Life and Medical Sciences
Cell & Developmental Biology
Wiley InterScience Backfile Collection 1832-2000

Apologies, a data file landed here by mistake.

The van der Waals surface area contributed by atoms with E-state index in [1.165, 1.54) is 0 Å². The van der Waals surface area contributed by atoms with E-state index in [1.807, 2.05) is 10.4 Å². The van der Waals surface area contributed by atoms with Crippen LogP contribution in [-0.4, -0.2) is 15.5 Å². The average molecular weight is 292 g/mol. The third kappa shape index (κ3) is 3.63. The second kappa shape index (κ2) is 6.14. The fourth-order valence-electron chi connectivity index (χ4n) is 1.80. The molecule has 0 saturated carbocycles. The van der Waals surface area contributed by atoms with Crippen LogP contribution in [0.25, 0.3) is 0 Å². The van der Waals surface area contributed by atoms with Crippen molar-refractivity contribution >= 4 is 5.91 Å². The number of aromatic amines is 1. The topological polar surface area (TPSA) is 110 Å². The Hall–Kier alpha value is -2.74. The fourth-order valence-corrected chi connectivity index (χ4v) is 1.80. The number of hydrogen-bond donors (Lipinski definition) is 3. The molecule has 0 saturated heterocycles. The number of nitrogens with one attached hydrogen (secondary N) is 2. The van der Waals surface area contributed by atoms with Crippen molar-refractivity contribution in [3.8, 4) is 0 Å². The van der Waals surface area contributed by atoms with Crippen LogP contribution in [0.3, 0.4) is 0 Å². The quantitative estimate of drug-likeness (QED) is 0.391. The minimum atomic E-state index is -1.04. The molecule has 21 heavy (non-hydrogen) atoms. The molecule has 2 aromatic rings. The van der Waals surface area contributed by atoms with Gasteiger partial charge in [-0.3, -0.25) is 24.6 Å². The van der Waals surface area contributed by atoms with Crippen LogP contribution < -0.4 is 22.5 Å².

The vessels of the forelimb stump and regenerate were perfused with Prussian blue and studied as whole mounts and in histological sections to reveal the condition and disposition of the blood vessels in various stages of forelimb regeneration in the adult newt, Triturus viridescens. The development of the vessels in the regenerate seemed to be comparable in all its essential features to that which has been described for the normal developing limb in urodele, chick and pig embryos.The first signs of regeneration of the vessels are seen during wound healing when fine sprouts appear from the old vessels near the amputation wound. These grow and anastomose, but are limited to the transition region between old and new tissues and avoid the growing blastema during the early stages of regeneration. As the regenerate enlarges into a conical structure vessels invade the proximal part of the growth and avoid the distal regions. It is only during the stages of histogenesis and morphogenesis that vessels grow into more distal regions. The regions of most active enlargement of the early or later regenerate are those most poorly vascularized. These results are discussed against the background of the activity of certain enzymes during regeneration. In the advanced regenerate, preferential channels are consolidated until in the palette and digital stages the pattern of the blood vessels resembles that of the normal limb.
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